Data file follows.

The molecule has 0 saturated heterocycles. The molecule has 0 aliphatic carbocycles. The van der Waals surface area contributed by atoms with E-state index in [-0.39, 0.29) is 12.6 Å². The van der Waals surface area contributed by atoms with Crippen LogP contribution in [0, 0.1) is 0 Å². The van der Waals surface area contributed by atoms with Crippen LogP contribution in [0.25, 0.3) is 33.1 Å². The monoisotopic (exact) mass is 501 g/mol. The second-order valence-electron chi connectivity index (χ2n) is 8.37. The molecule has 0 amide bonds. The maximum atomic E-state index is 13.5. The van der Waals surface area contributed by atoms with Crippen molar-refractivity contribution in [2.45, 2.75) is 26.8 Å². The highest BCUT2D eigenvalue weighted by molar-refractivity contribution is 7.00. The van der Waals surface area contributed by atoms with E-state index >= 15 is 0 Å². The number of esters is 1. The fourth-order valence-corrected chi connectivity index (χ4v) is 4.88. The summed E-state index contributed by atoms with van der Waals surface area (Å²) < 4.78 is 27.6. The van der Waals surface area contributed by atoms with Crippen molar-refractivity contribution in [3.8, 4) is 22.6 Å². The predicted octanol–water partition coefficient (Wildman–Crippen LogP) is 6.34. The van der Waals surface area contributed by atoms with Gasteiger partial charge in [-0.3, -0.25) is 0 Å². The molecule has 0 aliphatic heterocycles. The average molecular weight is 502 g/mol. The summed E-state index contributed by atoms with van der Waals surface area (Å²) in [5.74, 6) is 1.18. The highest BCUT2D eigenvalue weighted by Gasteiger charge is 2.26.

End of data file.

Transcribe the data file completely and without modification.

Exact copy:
The molecule has 0 saturated heterocycles. The molecule has 0 aliphatic carbocycles. The van der Waals surface area contributed by atoms with E-state index in [-0.39, 0.29) is 12.6 Å². The van der Waals surface area contributed by atoms with Crippen LogP contribution in [0, 0.1) is 0 Å². The van der Waals surface area contributed by atoms with Crippen LogP contribution in [0.25, 0.3) is 33.1 Å². The monoisotopic (exact) mass is 501 g/mol. The second-order valence-electron chi connectivity index (χ2n) is 8.37. The molecule has 0 amide bonds. The maximum atomic E-state index is 13.5. The van der Waals surface area contributed by atoms with Crippen molar-refractivity contribution in [2.45, 2.75) is 26.8 Å². The highest BCUT2D eigenvalue weighted by molar-refractivity contribution is 7.00. The van der Waals surface area contributed by atoms with E-state index >= 15 is 0 Å². The number of esters is 1. The fourth-order valence-corrected chi connectivity index (χ4v) is 4.88. The summed E-state index contributed by atoms with van der Waals surface area (Å²) < 4.78 is 27.6. The van der Waals surface area contributed by atoms with Crippen molar-refractivity contribution in [3.8, 4) is 22.6 Å². The predicted octanol–water partition coefficient (Wildman–Crippen LogP) is 6.34. The van der Waals surface area contributed by atoms with Gasteiger partial charge in [-0.3, -0.25) is 0 Å². The molecule has 0 aliphatic heterocycles. The average molecular weight is 502 g/mol. The summed E-state index contributed by atoms with van der Waals surface area (Å²) in [5.74, 6) is 1.18. The highest BCUT2D eigenvalue weighted by Gasteiger charge is 2.26.